Cotton Market Update for the Week Ending Friday, August 16, 2019

Early in the week ending Friday, August 16, 2019, Dec’19 ICE cotton futures recovered from the mid-57 cent level and stabilized around 58 cents per pound.  Prices then rallied over a cent on Tuesday and trended slightly higher for the rest of the week.  Old crop fundamental influences this week included a benchmark supply and demand report on Monday that painted a heavier picture for U.S. production and ending stocks.  However, much remains to be seen.  There was some slippage in cotton condition ratings amid field reports of heat/drought stress, especially on dryland acreage. A strong export sales report reflected normal expectations of higher export sales in response to recent lower prices.

As of August 13, the hedge fund speculators still had a near record net short position. While the build-up of this position has contributed to the decline of ICE cotton futures this summer, it also could set up a short covering rally if there is any unexpectedly bullish news.  On a smaller scale, Tuesday’s cent-plus rise in futures was probably helped by the 2,280 ICE futures that were bought back by spec shorts.

On Friday, August 16, the Dec’19 and Jul’20 ICE cotton futures contracts settled at 60.13 and 62.52 cents per pound, respectively. A sampling of options this week reflected the recent decline in old crop futures.  For example, an out-of-the-money 65 cent Jul’20 call option traded around three cents on August 16, or about two cents cheaper than one month earlier.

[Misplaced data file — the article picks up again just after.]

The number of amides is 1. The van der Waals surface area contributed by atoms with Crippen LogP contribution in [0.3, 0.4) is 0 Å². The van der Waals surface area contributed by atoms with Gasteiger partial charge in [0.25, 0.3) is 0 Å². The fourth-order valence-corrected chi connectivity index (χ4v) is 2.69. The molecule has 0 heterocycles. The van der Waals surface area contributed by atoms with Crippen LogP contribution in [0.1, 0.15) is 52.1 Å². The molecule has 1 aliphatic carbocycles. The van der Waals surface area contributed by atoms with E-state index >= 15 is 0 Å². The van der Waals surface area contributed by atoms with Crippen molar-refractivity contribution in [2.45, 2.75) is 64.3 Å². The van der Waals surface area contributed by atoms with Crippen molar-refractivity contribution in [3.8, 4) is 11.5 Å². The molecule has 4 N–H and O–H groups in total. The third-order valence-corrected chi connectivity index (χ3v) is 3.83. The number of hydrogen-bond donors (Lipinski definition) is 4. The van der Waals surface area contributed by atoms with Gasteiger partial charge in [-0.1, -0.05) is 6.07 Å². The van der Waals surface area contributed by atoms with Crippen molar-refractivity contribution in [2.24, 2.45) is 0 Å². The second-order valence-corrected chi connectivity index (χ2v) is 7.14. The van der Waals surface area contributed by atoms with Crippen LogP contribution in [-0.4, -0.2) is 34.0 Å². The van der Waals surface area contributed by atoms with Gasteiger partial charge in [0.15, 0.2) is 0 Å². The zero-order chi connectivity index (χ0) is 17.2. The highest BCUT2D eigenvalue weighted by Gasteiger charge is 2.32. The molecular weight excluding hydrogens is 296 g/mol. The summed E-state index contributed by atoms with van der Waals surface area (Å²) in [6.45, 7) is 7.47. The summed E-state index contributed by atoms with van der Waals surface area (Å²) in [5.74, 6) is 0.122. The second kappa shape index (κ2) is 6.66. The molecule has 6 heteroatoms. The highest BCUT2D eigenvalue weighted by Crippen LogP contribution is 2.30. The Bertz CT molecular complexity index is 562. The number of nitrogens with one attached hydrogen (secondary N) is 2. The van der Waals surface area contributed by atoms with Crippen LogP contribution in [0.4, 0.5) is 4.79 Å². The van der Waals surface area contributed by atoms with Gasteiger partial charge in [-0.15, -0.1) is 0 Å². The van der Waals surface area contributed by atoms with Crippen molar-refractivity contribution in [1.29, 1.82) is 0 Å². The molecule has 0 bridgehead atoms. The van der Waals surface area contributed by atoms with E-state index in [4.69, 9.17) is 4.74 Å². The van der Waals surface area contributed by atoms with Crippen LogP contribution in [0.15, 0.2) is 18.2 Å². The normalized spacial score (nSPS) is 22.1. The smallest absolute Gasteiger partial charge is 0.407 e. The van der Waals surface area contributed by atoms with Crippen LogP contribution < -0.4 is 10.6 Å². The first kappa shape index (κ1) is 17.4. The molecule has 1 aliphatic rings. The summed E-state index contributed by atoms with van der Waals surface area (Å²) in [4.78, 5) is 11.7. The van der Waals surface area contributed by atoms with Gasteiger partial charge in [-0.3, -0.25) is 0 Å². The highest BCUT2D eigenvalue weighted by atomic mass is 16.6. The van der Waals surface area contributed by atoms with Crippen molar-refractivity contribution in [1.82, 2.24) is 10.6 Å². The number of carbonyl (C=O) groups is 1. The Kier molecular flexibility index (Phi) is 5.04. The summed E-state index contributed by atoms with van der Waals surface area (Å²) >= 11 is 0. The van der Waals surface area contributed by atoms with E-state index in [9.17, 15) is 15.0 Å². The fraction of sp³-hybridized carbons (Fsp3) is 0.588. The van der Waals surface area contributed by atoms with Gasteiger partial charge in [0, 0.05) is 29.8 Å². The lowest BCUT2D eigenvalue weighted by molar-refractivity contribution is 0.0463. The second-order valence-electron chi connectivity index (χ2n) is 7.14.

These last several months provide a ongoing example of market volatility. It can happen in both directions.  For example, an unexpected resolution to U.S.-China trade relations, or confirmation of lower U.S. planted acreage, and/or something else totally unexpected could trigger a short covering rally.  If that happens, I would view such a rally as a selling/hedging opportunity since 1) spec driven rallies tend to be short lived, 2) I would expect a lot of contracting and hedging around 70 cents, including 3) merchants who have already contracted and will probably do some needed hedge selling.

The only thing known with certainty is that nobody ultimately knows the direction of prices.  Therefore the most relevant question is always whether a cash contract or a hedge on today’s futures price will be a profitable, or at least survivable, price floor.

For further analysis and discussion of near term price behavior, click on the menu above entitled “Near Term Influences”.    Longer term price behavior is more influenced by fundamental supply and demand forces, which is discussed above under the “Market Fundamentals and Outlook”  menu tab.

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